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When to use Alt Tags on Images

Images must have text alternatives that describe the information or function they represent. By adding alt tags, those with disabilities who use assistive technology, such as screen readers, will be able to have the image conveyed in words, rather than by sight. Adding alt tags to all images sometimes is not the correct solution for accessibility.

Below lists the various types of images with links to W3.org for further details and examples on how to provide alt tag on the different types of images.

  • Informative images: Images that graphically represent concepts and information, typically pictures, photos, and illustrations. The text alternative should be at least a short description conveying the essential information presented by the image.
  • Decorative images: Provide a null text alternative (alt="") when the only purpose of an image is to add visual decoration to the page, rather than to convey information that is important to understanding the page.
  • Functional images: The text alternative of an image used as a link or as a button should describe the functionality of the link or button rather than the visual image. Examples of such images are a printer icon to represent the print function or a button to submit a form.
  • Images of text: Readable text is sometimes presented within an image. If the image is not a logo, avoid text in images. However, if images of text are used, the text alternative should contain the same words as in the image.
  • Complex images such as graphs and diagrams: To convey data or detailed information, provide a full-text equivalent of the data or information provided in the image as the text alternative.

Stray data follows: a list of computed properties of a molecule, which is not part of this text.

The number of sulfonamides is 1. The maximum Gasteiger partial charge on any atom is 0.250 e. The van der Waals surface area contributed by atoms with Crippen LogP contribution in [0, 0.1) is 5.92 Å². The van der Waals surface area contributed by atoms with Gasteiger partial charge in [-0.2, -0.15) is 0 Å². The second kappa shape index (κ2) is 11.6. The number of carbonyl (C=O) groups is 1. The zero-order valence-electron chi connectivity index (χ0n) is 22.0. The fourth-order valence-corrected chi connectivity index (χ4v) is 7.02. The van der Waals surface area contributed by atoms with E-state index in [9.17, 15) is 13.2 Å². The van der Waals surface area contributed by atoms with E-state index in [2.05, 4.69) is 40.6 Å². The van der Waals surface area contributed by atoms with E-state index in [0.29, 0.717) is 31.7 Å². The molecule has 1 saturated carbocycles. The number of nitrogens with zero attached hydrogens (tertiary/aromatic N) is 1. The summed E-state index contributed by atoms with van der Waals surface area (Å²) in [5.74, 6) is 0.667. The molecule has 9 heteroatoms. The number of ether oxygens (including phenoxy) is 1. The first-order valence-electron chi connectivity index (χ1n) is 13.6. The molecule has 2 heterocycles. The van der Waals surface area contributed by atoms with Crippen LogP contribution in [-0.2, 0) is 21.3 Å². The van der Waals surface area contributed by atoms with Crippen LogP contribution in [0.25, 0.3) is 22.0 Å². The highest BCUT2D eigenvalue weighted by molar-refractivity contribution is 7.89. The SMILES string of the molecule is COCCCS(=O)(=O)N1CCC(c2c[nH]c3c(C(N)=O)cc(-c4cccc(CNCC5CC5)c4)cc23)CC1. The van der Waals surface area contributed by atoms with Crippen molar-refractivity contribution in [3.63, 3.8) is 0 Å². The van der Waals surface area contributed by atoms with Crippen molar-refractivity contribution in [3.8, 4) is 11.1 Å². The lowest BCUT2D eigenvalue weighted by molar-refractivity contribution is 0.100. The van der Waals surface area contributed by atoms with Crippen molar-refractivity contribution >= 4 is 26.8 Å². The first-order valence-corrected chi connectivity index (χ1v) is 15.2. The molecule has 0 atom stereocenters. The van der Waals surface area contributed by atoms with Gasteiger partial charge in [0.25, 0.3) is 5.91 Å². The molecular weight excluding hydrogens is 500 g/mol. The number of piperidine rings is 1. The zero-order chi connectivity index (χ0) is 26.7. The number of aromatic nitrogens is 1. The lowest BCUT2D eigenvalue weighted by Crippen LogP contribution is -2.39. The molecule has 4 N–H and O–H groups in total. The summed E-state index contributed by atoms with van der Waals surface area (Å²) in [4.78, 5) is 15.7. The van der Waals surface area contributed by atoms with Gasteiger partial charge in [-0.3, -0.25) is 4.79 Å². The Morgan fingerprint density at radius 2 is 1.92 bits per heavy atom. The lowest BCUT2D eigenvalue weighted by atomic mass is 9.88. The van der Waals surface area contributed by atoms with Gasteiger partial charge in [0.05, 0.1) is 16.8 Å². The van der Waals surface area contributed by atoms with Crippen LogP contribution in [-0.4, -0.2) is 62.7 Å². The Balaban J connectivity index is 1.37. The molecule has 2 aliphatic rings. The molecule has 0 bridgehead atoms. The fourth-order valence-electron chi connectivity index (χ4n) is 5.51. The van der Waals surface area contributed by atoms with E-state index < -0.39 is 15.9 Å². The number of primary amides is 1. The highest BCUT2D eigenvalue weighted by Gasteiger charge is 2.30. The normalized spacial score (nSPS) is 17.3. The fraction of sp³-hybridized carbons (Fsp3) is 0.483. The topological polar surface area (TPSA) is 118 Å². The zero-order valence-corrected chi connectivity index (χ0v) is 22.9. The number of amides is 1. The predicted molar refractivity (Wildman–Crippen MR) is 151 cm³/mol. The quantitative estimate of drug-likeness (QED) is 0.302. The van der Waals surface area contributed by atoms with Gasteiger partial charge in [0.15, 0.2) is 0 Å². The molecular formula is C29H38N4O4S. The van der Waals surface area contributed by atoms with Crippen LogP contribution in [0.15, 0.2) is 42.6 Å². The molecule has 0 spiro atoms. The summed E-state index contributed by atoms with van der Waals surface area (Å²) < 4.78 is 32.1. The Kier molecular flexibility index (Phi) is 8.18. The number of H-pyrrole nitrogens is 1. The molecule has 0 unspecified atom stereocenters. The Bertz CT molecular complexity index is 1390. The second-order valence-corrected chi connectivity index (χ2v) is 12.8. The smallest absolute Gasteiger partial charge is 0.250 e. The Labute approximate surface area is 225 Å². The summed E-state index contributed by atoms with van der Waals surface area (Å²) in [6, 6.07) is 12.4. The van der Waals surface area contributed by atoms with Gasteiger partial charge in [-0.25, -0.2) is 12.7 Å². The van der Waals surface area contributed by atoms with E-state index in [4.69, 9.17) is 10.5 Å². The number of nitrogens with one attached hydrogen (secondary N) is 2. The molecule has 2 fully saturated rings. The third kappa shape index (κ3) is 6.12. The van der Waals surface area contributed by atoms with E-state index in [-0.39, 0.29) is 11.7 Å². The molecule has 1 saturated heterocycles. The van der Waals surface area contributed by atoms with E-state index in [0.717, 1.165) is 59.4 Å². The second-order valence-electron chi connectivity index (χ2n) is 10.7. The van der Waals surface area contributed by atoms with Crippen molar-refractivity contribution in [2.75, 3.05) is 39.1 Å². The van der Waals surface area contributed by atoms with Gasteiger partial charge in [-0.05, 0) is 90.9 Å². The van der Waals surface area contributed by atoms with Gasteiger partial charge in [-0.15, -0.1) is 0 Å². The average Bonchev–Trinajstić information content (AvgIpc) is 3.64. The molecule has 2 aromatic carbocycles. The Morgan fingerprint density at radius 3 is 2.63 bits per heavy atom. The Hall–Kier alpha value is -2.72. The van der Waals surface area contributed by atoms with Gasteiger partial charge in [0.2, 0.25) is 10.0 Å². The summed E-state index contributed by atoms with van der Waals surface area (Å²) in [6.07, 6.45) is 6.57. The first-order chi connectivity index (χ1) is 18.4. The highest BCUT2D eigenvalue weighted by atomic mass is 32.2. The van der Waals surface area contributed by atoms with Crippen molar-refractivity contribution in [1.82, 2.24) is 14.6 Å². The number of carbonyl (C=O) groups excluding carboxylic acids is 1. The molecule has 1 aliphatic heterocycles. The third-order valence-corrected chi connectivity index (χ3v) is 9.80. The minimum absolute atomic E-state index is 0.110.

• Groups of images: If multiple images convey a single piece of information, the text alternative for one image should convey the information for the entire group.
  • Image maps: The text alternative for an image that contains multiple clickable areas should provide an overall context for the set of links. Also, each individually clickable area should have alternative text that describes the purpose or destination of the link.

Use W3.org decision tree to help you decide if the alt tag should contain a description or marked as a decorative image.

Tips

Length of the text alternative:
The alt text should be the most concise description possible of the image’s purpose. If anything more than a short phrase or sentence is needed, it would be better to use one of the long description methods discussed in complex images.

Superfluous information in the text alternative:
Usually, there’s no need to include words like “image”, “icon”, or “picture” in the alt text. People who can see will know this already, and screen readers announce the presence of an image. In some situations, it may be important to distinguish between paintings, photographs, or illustrations, etc., but it’s best to avoid the more generic use of the terms.

Punctuation within alt attributes:

  • As for any text, using punctuation in the text alternative makes the information easier to understand. In particular, remember to add space characters in the alt text when there’s no space character between the image and adjacent text, to avoid having words running together when they are read by a screen reader.
  • If you use a null (empty) text alternative (alt="") to hide decorative images, make sure that there is no space character in between the quotes. If a space character is present, the image may not be effectively hidden from assistive technologies. For instance, some screen readers will still announce the presence of an image if a space character is put between the quotes.

Source: W3.org

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